Posts about Heritage

European Theatres

The European Route of Historic Theatres

15.10.2016

Renowned architects have made them their individual masterpiece and often theatres and opera houses are named after their talented creators. Art and culture lovers not seldom go to great lengths to visit these awe-inspiring edifices and to inspect every detail of their often sumptuous and lavishly decorated interior. At best, admirers become part of a sublime performance. Even a trip halfway around the world does not seem to deter the truly addicted.

Embarking on a journey of theatre-sightseeing based on a pre-selection of venues is a possibility provided by The European Route of Historic Theatres: 8 routes including 22 countries have been compiled not merely to facilitate users’ choice but also to support better planning, help deepen the experience and to promote the around 120 member venues. In Europe alone, a vast number of formidable treasures are waiting to be lifted. Each route combines about twelve theatres and offers a pleasant journey taking roughly a week.

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The Wild Haggis: Fact or fiction?

Scotland: Is the Wild Haggis fact or fiction?

6.06.2016

Bringing down the rare Haggis scotticus – the Wild Haggis – to secure the next traditional Haggis meal – requires utmost agility and perseverance by human persecutors equipped with equally-measured lower extremities. One must know that Wild Haggii vary in characteristics and that it is two different genera who roam steep mountainous or rough highlandish terrain. In both cases the legs on their left are different in length from the ones on their right – and vice versa. Either way, their wondrous physique allows them to swiftly climb and scuttle around their regular habitat unperturbed by topographical challenges, albeit in one single direction only: Wild Haggii featuring longer legs on the left, move around clockwise, whereas the ones relying on extended limbs on their right, will logically proceed counter-clockwise. A refined GPS system usually prevents painful head-on collisions and all Haggii, limbed in whichever fashion, are said to lead a fairly peaceful coexistence.

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A monk on a rooftop in the Himalayans. Copyright: Marco Roth

Bhutan and Nepal: Mountains, Monks and Tigers

15.02.2016

A guest post by Marko Roth

We succumbed to the fascination of Buddhism and Hinduism and eavesdropped on monks praying in Bhutan temples. We admired indigenous people performing spiritual dances in colourful fortresses, traversed the valley of Paro on horseback and cooled down while rafting in Chitwan.

 We lived with the indigenous tribes of Taro, were allured by rhinos and tigers on a safari through Chitwan National Park and took a bath with elephants in Barauli Rivers. We crossed mountain chains at 3,000 meters above sea level, fought with bumpy winding roads, watched the cloudless skies of the Himalayans and Mount Everest and marvelled at crazy Kathmandu streets.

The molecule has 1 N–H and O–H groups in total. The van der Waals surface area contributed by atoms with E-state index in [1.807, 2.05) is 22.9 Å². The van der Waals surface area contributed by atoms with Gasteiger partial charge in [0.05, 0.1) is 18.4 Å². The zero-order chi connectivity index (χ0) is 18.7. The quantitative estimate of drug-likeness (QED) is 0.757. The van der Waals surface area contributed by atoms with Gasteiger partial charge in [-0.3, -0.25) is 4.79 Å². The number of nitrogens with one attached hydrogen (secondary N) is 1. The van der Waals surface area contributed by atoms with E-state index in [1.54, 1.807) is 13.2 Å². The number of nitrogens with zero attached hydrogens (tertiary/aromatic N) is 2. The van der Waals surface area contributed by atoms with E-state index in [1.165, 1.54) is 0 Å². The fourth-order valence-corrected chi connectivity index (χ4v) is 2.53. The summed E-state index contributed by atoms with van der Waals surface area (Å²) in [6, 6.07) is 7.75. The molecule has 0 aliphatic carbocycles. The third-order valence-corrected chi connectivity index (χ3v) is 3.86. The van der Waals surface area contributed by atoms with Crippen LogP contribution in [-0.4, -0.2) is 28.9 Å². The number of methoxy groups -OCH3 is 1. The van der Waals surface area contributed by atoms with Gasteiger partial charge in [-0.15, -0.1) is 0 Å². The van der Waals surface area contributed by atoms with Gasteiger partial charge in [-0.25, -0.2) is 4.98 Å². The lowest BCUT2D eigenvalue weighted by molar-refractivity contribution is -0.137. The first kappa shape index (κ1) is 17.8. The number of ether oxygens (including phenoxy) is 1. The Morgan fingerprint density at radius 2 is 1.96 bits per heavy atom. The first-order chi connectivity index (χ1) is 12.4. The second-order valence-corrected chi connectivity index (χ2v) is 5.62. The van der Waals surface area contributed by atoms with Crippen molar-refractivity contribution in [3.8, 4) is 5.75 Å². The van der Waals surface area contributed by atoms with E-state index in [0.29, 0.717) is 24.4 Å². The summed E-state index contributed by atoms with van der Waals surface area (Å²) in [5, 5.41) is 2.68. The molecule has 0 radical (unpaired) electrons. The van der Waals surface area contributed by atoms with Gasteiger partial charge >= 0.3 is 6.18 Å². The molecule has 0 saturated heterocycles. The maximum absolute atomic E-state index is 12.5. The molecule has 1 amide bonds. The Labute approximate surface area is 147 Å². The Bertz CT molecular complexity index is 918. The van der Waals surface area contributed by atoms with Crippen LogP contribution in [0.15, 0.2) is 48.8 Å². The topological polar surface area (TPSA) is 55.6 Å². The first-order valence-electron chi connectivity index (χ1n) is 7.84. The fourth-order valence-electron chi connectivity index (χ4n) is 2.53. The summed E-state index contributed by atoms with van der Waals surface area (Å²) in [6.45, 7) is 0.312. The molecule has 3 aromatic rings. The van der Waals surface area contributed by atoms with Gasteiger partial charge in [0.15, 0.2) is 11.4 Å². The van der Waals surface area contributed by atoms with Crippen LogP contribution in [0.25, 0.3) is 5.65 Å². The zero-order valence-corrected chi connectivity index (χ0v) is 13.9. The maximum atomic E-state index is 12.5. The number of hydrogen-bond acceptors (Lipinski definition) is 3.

And now, we are back!

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Das Stue in Berlin is situated at the rim of the Tiergarten park.

Berlin: The diplomatic legacy of a luxury hotel

8.02.2016

Tales of a building: Das Stue in Berlin

Upon setting foot into the hotel’s lobby area, guests are greeted by a gigantic crocodiles’ head sculpted by Parisian artist Quentin Garel. Walls around the premises hold fine examples of black-and-white vintage fashion photography collected by one of the hotel’s owners. Artwork and objects placed throughout public spaces vividly pay tribute to a prominent neighbour, the fabled Berlin zoo only a hop away: an enormous giraffe and two gorillas made of painted chicken wire are complemented by fellow animals ready to serve as poufs or practical footrests.

Who might have anticipated in the late 1930s, that the sophisticated edifice erected to house the Danish diplomatic mission in Berlin, would see it being converted into a stylish luxury hotel more than 70 years later? To transform a repeatedly abandoned building into the fashionable spot Das Stue was destined to be, it had to go through extensive refurbishment. It received a novel wing now attached to its former back courtyard and a completely new contemporary identity enhanced by a blend of old and new elements.

When Das Stue opened its gates in December of 2012, it already looked back on a changeful past.

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A Camel Train: OBO-Thomas-expedition, Kingdom of Bahrain

Oman: Crossing the Empty Quarter revisited

16.11.2015

Responsibility, self-dependence and endurance are the magic keywords: the example the Sultanate of Oman is setting this December is of a practical but none-the-less spectacular nature. Predominantly addressed to young nationals, an adventure of Crossing the Empty Quarter previously undertaken in 1930, will now be reenacted to detail. The intended benefit: to symbolically illustrate to the young generation how to adopt the requirements of a rapidly changing world and to pursue their goals with ambition.

The most astonishing lesson for adolescents to be learnt may perhaps be, that survival is actually possible without an almighty digital device glued to one’s cheek. In all likelihood, internet reachability is limited in a quarter as empty as the one named Rub al Khali.

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Reading time: about 4 minutes